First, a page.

Reports from CTV and the Globe and Mail indicate that the government is planning to introduce a new copyright exception for political advertising. The reports suggest that the exception would permit the use of news content in political advertising without authorization provided that it meets three conditions:
News content would have to meet three criteria for this exemption, the cabinet memo says. It would have to be published or made available through TV broadcasts or platforms such as YouTube. It would have to be obtained from a news source such as a news program or newspaper or periodical. And it would have to feature a political actor operating in that person’s capacity as a politician, or relate to a political issue.
While the reports sparked an immediate reaction claiming the government is legalizing theft, my view is that copyright law should not be used to stifle legitimate speech. Political speech – even noxious attack ads – surely qualifies as important speech that merits protection (see this CDT analysis for similar concerns in the US). I am not a fan of attack ads, but attempts to use copyright to claim absolute rights over the use of a portion of a video clip is surely counter to basic principles of fair dealing (in Canada) or fair use.
This issue arose in 2011 when the CBC objected to the use of its footage in some Conservative ads and the party claimed fair use. More recently, Canada’s broadcasters have said they will not air advertisements containing their footage without authorization. I blogged in 2011 that the problem was that Canada’s fair dealing provision was unduly restrictive and that it might not cover the use of the video clips. Since the 2011 incident, the Supreme Court of Canada has strongly affirmed the need for large and liberal interpretation of fair dealing (which it views as “user’s right”) which would allow for a fairly good argument that at least some uses qualify as fair dealing for the purposes of criticism. Whether the actual use of the clip or footage is fair dealing would depend on meeting one of the law’s stated purposes and an analysis of the Court’s six-step test that includes considerations such as the character of the dealing, how much of the work is used, the alternatives available, and the effect of the dealing on the work.
My criticism of the government here is not in seeking to protect political speech by ensuring that the law features sufficient flexibility to allow for appropriate uses without permission. Rather, it stems from the view that there are far better policy approaches available than an awkward self-interested exception.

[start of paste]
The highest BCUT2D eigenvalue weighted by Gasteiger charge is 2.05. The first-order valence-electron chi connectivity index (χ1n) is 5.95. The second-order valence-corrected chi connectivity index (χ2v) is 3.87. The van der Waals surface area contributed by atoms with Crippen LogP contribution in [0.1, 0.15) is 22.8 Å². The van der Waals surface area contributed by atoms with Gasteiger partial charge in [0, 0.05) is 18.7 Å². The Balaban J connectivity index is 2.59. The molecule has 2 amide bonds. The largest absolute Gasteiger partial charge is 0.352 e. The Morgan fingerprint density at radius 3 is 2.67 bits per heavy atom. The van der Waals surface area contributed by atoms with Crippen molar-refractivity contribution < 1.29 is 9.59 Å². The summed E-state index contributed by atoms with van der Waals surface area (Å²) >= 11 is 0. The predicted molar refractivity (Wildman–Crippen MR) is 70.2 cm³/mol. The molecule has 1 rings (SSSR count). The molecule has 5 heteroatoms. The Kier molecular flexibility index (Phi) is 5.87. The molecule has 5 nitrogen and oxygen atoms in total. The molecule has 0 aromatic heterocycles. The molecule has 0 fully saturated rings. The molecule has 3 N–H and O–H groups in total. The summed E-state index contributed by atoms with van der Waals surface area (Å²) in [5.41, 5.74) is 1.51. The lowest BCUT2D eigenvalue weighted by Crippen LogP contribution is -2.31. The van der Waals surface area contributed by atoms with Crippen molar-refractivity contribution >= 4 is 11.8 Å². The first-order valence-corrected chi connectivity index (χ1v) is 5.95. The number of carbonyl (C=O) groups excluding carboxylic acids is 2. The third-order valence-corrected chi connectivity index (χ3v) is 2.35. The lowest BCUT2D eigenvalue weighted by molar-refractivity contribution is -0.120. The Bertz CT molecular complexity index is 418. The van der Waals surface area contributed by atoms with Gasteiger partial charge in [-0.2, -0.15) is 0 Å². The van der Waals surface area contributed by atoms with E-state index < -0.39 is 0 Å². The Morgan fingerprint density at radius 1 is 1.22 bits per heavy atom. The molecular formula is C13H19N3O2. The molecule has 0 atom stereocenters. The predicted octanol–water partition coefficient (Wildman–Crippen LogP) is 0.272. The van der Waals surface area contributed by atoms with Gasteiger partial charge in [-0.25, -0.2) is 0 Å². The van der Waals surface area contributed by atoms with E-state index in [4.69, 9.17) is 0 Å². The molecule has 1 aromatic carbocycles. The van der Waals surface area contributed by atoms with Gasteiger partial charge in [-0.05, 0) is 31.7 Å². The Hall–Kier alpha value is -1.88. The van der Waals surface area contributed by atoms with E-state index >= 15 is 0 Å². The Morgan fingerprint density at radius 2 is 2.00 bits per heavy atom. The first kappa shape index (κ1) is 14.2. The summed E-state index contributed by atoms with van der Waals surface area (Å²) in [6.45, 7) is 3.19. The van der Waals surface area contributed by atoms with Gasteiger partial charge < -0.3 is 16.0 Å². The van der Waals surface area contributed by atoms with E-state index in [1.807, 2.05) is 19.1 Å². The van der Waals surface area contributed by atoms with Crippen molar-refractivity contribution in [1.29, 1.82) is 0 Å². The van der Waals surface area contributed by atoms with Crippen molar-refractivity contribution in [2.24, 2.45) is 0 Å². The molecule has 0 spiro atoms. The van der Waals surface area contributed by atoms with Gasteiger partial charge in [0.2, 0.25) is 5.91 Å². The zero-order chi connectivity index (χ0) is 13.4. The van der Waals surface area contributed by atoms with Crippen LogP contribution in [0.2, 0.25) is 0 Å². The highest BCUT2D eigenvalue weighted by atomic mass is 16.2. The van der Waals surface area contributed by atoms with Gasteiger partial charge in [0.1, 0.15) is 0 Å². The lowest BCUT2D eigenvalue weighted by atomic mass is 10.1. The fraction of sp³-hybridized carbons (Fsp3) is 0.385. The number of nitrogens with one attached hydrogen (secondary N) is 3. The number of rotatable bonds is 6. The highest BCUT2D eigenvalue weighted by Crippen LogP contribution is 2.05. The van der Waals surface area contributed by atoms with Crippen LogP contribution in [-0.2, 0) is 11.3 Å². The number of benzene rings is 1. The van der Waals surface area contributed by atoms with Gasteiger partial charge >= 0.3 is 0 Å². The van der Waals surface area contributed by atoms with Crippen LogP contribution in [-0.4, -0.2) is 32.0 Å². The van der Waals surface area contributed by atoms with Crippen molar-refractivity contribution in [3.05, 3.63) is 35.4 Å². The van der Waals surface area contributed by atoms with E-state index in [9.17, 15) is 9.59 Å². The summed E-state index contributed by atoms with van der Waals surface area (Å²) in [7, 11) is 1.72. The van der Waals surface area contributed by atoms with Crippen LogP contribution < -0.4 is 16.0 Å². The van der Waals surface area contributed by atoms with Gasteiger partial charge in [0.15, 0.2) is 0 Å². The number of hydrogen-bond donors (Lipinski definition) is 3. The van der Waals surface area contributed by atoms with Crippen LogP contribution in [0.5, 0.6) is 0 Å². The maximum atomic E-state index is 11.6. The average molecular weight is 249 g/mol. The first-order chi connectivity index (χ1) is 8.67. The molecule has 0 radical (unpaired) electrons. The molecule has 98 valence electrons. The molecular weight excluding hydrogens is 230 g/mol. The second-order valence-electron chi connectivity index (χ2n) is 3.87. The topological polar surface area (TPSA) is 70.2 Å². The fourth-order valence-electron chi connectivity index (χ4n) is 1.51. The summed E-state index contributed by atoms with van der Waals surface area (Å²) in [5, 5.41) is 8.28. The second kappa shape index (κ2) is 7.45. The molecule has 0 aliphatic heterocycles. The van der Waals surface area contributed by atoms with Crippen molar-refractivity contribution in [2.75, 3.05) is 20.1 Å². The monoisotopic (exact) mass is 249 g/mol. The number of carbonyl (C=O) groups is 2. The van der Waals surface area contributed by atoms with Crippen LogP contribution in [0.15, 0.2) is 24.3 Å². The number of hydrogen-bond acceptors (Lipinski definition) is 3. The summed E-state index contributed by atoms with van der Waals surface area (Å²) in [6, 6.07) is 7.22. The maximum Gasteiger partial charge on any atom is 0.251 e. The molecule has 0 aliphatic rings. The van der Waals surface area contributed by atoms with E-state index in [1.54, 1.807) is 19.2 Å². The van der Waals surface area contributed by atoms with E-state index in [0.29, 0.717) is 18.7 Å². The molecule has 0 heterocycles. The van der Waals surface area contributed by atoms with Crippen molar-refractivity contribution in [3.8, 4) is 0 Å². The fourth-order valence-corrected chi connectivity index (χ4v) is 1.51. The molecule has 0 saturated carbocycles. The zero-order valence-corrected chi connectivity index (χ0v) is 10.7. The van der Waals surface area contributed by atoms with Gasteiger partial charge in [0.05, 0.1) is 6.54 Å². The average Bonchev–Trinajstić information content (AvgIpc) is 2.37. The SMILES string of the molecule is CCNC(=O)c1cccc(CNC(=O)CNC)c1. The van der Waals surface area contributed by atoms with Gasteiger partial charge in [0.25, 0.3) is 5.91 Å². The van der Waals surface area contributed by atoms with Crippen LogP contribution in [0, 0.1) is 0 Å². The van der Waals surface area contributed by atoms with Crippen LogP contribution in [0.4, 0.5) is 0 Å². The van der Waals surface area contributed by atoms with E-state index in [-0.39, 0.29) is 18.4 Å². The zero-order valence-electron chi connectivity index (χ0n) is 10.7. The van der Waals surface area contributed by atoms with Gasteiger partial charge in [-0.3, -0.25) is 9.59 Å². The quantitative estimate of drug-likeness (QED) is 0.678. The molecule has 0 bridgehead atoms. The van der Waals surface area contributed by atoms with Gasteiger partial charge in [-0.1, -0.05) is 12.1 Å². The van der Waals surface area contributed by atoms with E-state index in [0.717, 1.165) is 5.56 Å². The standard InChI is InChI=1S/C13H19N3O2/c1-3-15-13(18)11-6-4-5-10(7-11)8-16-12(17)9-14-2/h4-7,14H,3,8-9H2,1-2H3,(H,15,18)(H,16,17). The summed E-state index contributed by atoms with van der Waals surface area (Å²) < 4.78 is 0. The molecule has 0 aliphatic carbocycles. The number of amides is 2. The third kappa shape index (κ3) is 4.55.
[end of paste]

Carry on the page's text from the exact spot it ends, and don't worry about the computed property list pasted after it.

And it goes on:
As a starting point, I think the government should simply rely on existing law. With a robust fair dealing provision and a cap on liability for non-commercial infringement, the risk of an infringement claim is low. This proposal may be a solution in search of a problem and we would do better to test the boundaries of the current law rather than bury an exception in a budget bill.
Alternatively, if the government is convinced that fair dealing does not fully cover political speech, the far better approach would be to establish a full fair use provision in Canada. A fair use provision offers the benefits of applying in all circumstances (not just political advertising) and would be available to all users (not just political parties and candidates). Moreover, it would ensure that usage would be subject to a fairness analysis, which this exception does not appear to do.
There were many groups that argued for a fair use provision during the last round of copyright reform and the government’s acknowledgement that there are still speech-stifling restrictions suggests that it has seen first hand how such a provision would be useful. A simple amendment in the current Copyright Act that would make the list of fair dealing purposes illustrative rather than exhaustive (the so-called “such as” reform) would open the door to fair dealing claims involving political advertising without the accompany outcry of self-interest or unfairness that even the government anticipates will arise from its plans.